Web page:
Skip to main content

AOC G2770PF 27-inch FreeSync Gaming Monitor Review

Color Gamut And Performance

For details on our color gamut testing and volume calculations, please click here.

In its default state, the G2770PF tracks the color points fairly well, though blue is over-saturated. Luminance is reduced to compensate so the resulting error isn't too high. Also of concern are the red saturations from 20 to 80 percent. They fall a little short of target, which means middle red tones will lack that last bit of pop. Like the grayscale results above, this isn't a bad chart but other screens perform better.

The sRGB preset evens out color luminance a bit but there are no changes to the CIE chart or the overall error level. We'd still like to see red and blue come closer to their targets but there is no way to fix the issue without a color management system.

Calibration again produces the best possible chart. Most errors are now below the 3dE threshold, which means they're invisible to the naked eye. The secondary colors are also on-point with regard to hue. The only issues remaining are the red and blue saturation levels. Luminance is now spot-on at every point except 100 percent where red is a bit too low. It should be raised to offset its under-saturation.

Now we return to the comparison group.

Since the majority of our measured color points are close to target, the calibrated average error is well under the visible threshold. It does however finish in last place compared to the other gaming screens. In fairness, several of them are expensive premium products but we've seen better accuracy from other AOC displays.

Gamut Volume: Adobe RGB 1998 And sRGB

The G2770PF's sRGB gamut volume comes up a tiny bit short mainly due to an under-saturated red primary. For gaming this test doesn't show any problems but if you plan to use it as a proofing monitor, a software LUT will be necessary to ensure accuracy.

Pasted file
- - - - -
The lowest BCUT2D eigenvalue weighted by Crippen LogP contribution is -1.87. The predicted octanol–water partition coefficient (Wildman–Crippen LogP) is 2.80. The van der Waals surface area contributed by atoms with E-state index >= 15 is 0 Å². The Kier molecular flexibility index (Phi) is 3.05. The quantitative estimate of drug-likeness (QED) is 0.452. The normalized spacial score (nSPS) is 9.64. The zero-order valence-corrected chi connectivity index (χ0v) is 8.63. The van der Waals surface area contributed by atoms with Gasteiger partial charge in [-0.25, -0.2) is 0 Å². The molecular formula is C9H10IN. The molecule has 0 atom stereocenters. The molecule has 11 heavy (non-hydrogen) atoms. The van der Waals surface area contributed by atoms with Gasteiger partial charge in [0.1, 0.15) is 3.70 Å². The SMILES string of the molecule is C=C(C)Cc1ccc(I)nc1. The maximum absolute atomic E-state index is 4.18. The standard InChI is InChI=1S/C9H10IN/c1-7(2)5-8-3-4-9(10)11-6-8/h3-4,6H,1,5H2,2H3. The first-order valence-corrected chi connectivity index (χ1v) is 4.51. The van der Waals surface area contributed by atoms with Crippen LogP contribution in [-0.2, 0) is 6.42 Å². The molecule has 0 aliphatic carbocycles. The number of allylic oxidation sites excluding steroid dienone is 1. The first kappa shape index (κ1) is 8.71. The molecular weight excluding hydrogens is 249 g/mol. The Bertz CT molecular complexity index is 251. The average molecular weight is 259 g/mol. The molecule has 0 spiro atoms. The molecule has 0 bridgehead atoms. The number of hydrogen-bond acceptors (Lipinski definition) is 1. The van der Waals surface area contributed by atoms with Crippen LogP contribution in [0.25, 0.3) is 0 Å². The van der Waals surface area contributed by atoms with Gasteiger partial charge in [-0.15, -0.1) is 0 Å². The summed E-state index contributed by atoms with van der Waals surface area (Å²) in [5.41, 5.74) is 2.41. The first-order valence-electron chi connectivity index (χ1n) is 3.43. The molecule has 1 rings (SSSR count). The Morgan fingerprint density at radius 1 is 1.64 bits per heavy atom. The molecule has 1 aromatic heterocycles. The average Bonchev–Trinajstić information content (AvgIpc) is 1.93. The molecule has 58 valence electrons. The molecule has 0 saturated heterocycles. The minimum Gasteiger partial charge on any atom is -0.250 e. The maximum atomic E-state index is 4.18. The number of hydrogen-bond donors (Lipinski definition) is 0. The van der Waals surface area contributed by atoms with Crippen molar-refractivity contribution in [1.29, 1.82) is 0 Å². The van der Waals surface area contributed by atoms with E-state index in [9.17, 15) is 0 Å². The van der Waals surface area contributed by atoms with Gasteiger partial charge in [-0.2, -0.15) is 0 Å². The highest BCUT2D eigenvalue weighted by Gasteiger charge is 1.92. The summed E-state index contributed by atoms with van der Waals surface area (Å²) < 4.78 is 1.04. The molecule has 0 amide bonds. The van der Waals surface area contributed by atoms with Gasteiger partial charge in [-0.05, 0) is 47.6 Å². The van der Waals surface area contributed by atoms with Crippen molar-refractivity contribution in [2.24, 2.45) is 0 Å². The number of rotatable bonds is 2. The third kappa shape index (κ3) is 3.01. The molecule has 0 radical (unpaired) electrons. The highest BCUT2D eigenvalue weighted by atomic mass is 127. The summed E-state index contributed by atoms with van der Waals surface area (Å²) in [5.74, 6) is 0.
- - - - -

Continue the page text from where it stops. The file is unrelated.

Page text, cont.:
Christian Eberle
Christian Eberle is a Contributing Editor for Tom's Hardware US. He's a veteran reviewer of A/V equipment, specializing in monitors.
  • ohim
    I don`t understand the 27" 1080p market, most of the guys who buy these monitors instantly regret it and sell them for cheap on the second hand market. In phones they don`t know how to cram more pixels on to a little screen while on PC they don`t know how to make them bigger ...
  • Verrin
    I could live with 1080p at 27 inches. Hell, I've been using a 42 inch TV for years now and I honestly have no complaints with the pixel density, which is much worse. I probably would struggle to deal with the ghosting though from the lack of overdrive on this panel over 60Hz.

    My current freesync monitor had a firmware bug that prevented overdrive from being enabled with freesync turned on, and the ghosting was atrocious. I had to send it in to get the firmware updated, and the monitor has been excellent ever since.
  • sillynilly
    1080 at that size is a bit nasty. Save a bit a get 1440 at this screen size - better, just better.
  • J_E_D_70
    I looked at Asus 27" 1080 TN panel a couple of years ago in store and it looked great. I just wish gsync was same price.
  • RockyPlays
    I'm sticking with the 24" Aoc 144hz Freesync model. I don't see the point of spending more on a bigger screen.
  • sergyi
  • sergyi
    It is a good monitor for gaming.